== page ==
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Reviewed by Neil A White for Readers' Favorite
Buckland Gap is the debut novel from Charles Stanley Wiltshire and is as gritty and hard-nosed a portrayal of a city’s filthy underbelly as you are ever likely to read. Buckland Gap tells the story of David, a twenty-something thug that lives for nothing more than lager, cigarettes, sex and violence. His lifestyle is funded by unemployment checks and supplemented with random muggings. And as his travails descend into even more despicable acts, his life slowly but surely spirals out of control. Mr. Wiltshire’s novel is set in the English seaside city of Portsmouth; specifically, the Buckland housing estate. And if his depiction of the city is even half way accurate, it will have the city elders cringing with embarrassment and their Office of Tourism shutting their doors. Reading Buckland Gap brought to mind the excellent novel by Kevin Barry, City of Bohane. But, whereas Barry’s Bohane was of a fictional Irish city set in the future, Mr. Wiltshire’s Buckland appears all too real.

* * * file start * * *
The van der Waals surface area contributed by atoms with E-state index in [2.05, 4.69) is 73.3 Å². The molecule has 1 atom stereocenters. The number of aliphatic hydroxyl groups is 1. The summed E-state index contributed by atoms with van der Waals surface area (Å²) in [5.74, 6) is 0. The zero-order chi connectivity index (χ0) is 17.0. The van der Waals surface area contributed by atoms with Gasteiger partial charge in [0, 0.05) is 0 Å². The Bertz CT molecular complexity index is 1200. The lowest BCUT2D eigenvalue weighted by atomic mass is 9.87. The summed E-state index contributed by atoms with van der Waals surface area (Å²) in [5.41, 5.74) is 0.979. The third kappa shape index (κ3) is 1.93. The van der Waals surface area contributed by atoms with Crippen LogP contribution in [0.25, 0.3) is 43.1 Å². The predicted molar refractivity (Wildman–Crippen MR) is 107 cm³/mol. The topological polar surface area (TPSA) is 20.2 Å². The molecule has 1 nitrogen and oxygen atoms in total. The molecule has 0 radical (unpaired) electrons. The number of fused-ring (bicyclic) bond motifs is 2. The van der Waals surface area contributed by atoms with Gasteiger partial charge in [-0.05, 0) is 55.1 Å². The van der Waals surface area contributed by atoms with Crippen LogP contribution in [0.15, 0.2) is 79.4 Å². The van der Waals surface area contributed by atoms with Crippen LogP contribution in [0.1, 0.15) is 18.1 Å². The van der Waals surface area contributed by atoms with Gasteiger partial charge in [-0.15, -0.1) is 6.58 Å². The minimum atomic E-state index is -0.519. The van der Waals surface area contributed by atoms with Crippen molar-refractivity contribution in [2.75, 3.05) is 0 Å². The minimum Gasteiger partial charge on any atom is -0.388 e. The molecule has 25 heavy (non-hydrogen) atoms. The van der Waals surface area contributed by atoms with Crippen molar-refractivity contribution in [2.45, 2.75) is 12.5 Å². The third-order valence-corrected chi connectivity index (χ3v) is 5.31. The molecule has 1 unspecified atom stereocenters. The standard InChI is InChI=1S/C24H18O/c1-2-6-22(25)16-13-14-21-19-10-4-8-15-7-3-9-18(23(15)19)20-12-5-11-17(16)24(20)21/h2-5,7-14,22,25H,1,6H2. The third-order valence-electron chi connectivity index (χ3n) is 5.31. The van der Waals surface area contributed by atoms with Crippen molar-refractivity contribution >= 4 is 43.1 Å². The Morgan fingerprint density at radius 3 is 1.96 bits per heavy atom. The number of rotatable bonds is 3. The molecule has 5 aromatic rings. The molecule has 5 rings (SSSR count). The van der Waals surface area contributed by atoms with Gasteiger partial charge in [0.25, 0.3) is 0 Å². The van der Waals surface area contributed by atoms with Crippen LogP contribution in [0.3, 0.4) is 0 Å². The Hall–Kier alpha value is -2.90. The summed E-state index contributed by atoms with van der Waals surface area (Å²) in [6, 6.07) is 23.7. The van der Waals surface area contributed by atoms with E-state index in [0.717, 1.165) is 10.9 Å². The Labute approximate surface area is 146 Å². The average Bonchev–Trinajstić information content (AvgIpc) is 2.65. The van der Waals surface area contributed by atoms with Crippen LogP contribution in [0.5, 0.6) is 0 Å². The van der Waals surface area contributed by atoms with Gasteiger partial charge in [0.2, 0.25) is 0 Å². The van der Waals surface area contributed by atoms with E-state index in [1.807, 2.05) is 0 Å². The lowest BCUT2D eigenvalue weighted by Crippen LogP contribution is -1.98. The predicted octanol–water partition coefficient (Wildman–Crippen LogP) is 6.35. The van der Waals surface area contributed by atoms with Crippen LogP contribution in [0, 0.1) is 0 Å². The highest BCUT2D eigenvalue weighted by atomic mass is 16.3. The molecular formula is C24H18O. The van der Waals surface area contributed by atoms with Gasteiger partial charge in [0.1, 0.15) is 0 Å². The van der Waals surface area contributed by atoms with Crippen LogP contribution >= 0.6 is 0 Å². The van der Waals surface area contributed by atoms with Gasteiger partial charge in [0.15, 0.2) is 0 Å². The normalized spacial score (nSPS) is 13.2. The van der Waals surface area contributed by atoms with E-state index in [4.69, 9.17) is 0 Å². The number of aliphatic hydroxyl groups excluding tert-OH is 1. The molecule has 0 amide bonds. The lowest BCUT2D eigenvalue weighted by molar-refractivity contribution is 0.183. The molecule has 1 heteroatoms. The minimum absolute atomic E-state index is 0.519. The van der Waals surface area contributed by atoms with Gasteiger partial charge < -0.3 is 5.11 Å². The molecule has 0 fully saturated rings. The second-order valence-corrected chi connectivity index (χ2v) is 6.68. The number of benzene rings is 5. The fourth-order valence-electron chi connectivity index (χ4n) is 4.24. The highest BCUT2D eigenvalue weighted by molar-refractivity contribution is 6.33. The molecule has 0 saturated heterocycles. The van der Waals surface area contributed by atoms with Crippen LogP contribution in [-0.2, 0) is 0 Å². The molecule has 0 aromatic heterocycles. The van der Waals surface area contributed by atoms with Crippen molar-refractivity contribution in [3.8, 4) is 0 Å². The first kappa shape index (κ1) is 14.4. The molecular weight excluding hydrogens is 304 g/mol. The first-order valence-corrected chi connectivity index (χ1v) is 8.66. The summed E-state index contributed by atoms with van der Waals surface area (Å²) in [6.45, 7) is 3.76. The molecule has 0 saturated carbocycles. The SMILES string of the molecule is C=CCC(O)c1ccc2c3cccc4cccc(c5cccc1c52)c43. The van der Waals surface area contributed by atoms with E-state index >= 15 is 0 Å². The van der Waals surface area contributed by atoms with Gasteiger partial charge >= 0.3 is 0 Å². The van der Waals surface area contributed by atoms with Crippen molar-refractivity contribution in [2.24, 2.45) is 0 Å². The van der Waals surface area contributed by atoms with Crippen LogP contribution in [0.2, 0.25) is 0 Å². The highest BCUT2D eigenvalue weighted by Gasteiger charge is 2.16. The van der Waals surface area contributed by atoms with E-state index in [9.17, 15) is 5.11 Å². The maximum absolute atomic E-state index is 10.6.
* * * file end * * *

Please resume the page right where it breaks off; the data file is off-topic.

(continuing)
Mr. Wiltshire has created a novel of characters you will feel no empathy for; an entire community that believes the rest of the world owes them something, and one in which not one person will ever take responsibility for their actions. For example, “David grinned at this, Kat was right. This country needed hardworking people who paid taxes so that geezers like him did not have to work.” – p.224. You will pray it is not a true reflection of today’s world, but will find many striking examples of a path we have already begun to slide down. You’ll also feel like taking a cleansing shower after turning the last page, but will soon be eagerly anticipating Mr. Wiltshire’s next effort.